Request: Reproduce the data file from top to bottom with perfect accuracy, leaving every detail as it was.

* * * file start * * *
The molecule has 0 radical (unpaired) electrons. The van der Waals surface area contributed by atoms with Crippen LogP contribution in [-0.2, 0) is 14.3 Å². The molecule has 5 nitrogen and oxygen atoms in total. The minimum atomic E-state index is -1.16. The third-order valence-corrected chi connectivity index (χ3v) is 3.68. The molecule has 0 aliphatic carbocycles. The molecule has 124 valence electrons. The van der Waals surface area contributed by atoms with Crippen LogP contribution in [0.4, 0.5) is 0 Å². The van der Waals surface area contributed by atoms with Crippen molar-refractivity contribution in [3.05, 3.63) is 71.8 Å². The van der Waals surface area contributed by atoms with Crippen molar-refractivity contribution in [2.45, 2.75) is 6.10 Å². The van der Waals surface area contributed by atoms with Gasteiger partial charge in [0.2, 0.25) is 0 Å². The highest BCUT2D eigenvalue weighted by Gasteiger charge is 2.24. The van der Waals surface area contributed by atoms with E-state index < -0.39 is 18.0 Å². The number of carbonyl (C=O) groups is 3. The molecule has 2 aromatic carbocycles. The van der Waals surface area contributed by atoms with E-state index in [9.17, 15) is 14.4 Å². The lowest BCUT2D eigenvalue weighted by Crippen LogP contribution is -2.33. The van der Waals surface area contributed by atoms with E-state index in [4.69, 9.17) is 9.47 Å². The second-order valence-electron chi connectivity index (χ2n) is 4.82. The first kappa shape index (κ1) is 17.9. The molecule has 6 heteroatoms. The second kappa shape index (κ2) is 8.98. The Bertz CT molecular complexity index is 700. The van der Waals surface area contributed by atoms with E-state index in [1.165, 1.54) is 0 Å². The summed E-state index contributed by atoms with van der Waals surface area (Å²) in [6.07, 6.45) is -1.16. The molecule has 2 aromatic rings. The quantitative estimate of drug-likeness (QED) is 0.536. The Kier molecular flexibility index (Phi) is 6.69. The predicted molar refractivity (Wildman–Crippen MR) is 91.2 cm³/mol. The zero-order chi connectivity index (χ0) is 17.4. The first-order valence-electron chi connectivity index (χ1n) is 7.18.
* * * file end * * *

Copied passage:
The molecule has 0 radical (unpaired) electrons. The van der Waals surface area contributed by atoms with Crippen LogP contribution in [-0.2, 0) is 14.3 Å². The molecule has 5 nitrogen and oxygen atoms in total. The minimum atomic E-state index is -1.16. The third-order valence-corrected chi connectivity index (χ3v) is 3.68. The molecule has 0 aliphatic carbocycles. The molecule has 124 valence electrons. The van der Waals surface area contributed by atoms with Crippen LogP contribution in [0.4, 0.5) is 0 Å². The van der Waals surface area contributed by atoms with Crippen molar-refractivity contribution in [3.05, 3.63) is 71.8 Å². The van der Waals surface area contributed by atoms with Crippen molar-refractivity contribution in [2.45, 2.75) is 6.10 Å². The van der Waals surface area contributed by atoms with Gasteiger partial charge in [0.2, 0.25) is 0 Å². The highest BCUT2D eigenvalue weighted by Gasteiger charge is 2.24. The van der Waals surface area contributed by atoms with E-state index < -0.39 is 18.0 Å². The number of carbonyl (C=O) groups is 3. The molecule has 2 aromatic carbocycles. The van der Waals surface area contributed by atoms with E-state index in [9.17, 15) is 14.4 Å². The lowest BCUT2D eigenvalue weighted by Crippen LogP contribution is -2.33. The van der Waals surface area contributed by atoms with E-state index in [4.69, 9.17) is 9.47 Å². The second-order valence-electron chi connectivity index (χ2n) is 4.82. The first kappa shape index (κ1) is 17.9. The molecule has 6 heteroatoms. The second kappa shape index (κ2) is 8.98. The Bertz CT molecular complexity index is 700. The van der Waals surface area contributed by atoms with E-state index in [1.165, 1.54) is 0 Å². The summed E-state index contributed by atoms with van der Waals surface area (Å²) in [6.07, 6.45) is -1.16. The molecule has 2 aromatic rings. The quantitative estimate of drug-likeness (QED) is 0.536. The Kier molecular flexibility index (Phi) is 6.69. The predicted molar refractivity (Wildman–Crippen MR) is 91.2 cm³/mol. The zero-order chi connectivity index (χ0) is 17.4. The first-order valence-electron chi connectivity index (χ1n) is 7.18.